Brazil is now widely viewed as the epicenter of the pandemic, with the highest number of daily deaths of any nation. On Tuesday, that number topped 3,000 for the first time, with 3,251 deaths recorded.
Second only to the United States, Brazil has recorded more than 300,000 deaths.
Brazil’s health systems are facing collapse, with ICU occupancy rates in half of its 26 states at 90% or above.
So far, three COVID-19 vaccines have been authorized by Brazil’s health regulators — AstraZeneca, CoronaVac and Pfizer. Fewer than 7% of Brazilians have had one dose.
Mayor of the city of Palmas, Cinthia Ribeiro placed her city in a partial lockdown this month. She shut down beaches, parks and waterfalls, and restricted supermarkets, restaurants and bars to delivery only.
She said she was bombarded with death threats on her cellphone and social media platforms. A crowd gathered outside her apartment block, yelling abusive comments. People raced by in cars in the middle of the night, shooting fireworks at the building.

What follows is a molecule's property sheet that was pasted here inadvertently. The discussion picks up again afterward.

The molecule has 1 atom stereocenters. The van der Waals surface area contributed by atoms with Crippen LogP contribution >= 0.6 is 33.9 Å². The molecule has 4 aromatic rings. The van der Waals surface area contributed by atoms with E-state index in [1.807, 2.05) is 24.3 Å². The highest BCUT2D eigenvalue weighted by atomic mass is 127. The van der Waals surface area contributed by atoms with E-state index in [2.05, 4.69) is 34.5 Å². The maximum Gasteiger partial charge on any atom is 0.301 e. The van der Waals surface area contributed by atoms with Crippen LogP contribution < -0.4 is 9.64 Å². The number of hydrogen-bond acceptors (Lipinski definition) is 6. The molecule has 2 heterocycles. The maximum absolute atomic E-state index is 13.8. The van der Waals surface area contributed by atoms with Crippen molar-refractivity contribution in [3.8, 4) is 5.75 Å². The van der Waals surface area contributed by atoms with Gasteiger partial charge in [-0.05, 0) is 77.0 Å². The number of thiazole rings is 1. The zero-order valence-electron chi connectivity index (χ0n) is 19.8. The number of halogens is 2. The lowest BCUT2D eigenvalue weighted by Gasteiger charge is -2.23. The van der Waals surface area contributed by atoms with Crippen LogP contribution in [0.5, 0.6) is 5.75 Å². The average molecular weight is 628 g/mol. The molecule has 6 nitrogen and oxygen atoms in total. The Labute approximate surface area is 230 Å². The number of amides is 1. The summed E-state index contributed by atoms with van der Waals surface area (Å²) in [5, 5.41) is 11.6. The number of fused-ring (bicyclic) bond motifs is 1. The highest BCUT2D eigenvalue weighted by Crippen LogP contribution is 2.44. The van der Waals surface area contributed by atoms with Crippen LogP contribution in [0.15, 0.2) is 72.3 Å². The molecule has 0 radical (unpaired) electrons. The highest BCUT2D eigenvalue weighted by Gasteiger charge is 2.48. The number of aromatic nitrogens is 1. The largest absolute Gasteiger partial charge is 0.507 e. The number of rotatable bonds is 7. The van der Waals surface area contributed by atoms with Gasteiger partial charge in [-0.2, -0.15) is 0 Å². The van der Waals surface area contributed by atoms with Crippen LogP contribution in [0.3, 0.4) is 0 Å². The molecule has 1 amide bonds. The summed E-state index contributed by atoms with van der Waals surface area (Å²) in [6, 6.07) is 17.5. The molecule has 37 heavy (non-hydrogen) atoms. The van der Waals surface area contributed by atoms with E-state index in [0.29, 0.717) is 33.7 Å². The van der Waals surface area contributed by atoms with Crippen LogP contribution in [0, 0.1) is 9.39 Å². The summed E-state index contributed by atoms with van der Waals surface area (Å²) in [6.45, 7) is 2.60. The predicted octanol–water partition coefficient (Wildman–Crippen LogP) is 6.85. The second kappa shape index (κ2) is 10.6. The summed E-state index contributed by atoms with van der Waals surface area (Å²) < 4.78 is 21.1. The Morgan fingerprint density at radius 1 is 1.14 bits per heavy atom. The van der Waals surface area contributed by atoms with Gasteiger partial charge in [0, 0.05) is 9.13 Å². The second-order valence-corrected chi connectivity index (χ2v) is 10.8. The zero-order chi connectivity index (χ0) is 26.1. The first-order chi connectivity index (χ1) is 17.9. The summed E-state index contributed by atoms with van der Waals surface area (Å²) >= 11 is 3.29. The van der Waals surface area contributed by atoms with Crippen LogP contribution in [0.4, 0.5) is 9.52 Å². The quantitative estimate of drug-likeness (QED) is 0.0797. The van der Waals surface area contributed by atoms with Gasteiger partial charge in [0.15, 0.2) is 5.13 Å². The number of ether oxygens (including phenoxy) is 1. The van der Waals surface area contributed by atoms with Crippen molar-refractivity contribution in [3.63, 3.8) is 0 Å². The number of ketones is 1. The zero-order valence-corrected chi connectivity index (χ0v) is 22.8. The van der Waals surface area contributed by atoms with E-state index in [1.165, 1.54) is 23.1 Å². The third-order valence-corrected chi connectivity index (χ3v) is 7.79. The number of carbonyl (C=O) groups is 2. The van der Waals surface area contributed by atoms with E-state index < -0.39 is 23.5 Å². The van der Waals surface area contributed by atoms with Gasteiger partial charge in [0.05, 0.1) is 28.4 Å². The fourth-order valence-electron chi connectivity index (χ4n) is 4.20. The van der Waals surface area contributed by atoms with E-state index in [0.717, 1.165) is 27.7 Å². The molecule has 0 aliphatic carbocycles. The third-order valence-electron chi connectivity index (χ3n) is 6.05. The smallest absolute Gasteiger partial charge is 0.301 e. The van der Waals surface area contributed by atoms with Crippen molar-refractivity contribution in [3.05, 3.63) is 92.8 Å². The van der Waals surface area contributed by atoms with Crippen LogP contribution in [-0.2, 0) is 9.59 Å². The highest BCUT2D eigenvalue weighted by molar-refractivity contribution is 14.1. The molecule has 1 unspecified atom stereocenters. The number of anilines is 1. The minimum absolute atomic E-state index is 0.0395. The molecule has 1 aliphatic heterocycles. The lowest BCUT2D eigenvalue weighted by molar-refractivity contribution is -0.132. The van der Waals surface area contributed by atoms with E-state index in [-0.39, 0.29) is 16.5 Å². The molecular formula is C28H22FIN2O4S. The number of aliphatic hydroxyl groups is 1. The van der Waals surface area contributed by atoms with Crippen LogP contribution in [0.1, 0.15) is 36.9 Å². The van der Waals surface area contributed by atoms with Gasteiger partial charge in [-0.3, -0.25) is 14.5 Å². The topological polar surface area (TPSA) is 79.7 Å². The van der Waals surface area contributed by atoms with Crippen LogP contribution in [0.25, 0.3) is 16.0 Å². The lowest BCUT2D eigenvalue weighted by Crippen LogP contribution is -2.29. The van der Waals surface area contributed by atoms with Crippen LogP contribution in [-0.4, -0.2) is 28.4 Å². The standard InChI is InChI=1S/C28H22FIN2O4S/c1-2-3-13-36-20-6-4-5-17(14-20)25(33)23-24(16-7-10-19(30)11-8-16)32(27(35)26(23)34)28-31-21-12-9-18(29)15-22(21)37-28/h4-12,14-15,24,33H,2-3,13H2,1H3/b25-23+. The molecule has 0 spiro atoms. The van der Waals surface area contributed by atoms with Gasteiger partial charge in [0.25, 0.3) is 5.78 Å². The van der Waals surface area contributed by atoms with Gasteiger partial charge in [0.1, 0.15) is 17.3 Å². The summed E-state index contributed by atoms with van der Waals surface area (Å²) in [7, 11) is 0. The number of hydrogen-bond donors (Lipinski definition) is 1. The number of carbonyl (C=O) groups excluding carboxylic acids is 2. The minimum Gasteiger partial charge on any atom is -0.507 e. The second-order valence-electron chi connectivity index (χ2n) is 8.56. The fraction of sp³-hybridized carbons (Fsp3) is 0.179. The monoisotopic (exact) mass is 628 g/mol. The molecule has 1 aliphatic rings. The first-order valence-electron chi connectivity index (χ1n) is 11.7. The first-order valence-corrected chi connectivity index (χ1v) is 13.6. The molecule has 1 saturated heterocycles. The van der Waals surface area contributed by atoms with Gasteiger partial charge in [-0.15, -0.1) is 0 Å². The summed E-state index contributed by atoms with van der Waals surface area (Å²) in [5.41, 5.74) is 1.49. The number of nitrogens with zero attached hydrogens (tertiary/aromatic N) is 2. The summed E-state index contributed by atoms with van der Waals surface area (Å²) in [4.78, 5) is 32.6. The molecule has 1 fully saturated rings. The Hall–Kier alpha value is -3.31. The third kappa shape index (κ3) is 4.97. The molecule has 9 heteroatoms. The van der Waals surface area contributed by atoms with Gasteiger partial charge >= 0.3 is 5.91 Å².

Brazil’s president, Jair Bolsonaro, turned 66 on Sunday, and celebrated publicly by ripping off his mask and blasting governors and mayors who are imposing restrictions. “Some little tyrants, or tyrants, hinder the freedom of many of you,” he declared, promising to defend their liberty and democracy.
Bolsonaro does not belittle the seriousness of the virus any longer, but he maintains that lockdowns are more harmful by creating mass unemployment.
To prevent the pandemic from unleashing a wave of poverty last year, his government responded by making emergency payments of $110 a month to more than 65 million Brazilians. Now, facing growing debt, it has cut that sum to $27 — far too little to survive on.
“Brazil now represents a threat to global public health,” said Dr. Pedro Hallal, coordinator of Epicovid-19, the largest epidemiological study into the coronavirus in Brazil. “The virus is circulating so widely in Brazil that it is possible, and I would say likely, that new variants will appear in the near future. We need to stop that urgently.”
Dr. Hallal is calling for an international task force made up of governments, health organizations and pharmaceutical companies to get far more vaccines to Brazil as soon as possible. If not, “global efforts to control COVID-19 will be jeopardized,” he said.
“If we do not have enough vaccines in the next 30 to 45 days, the situation will be terrible — not only for Brazil, but for the rest of the world.”
Polling shows that most Brazilians, 84%, want to be vaccinized.
See the complete story at NPR.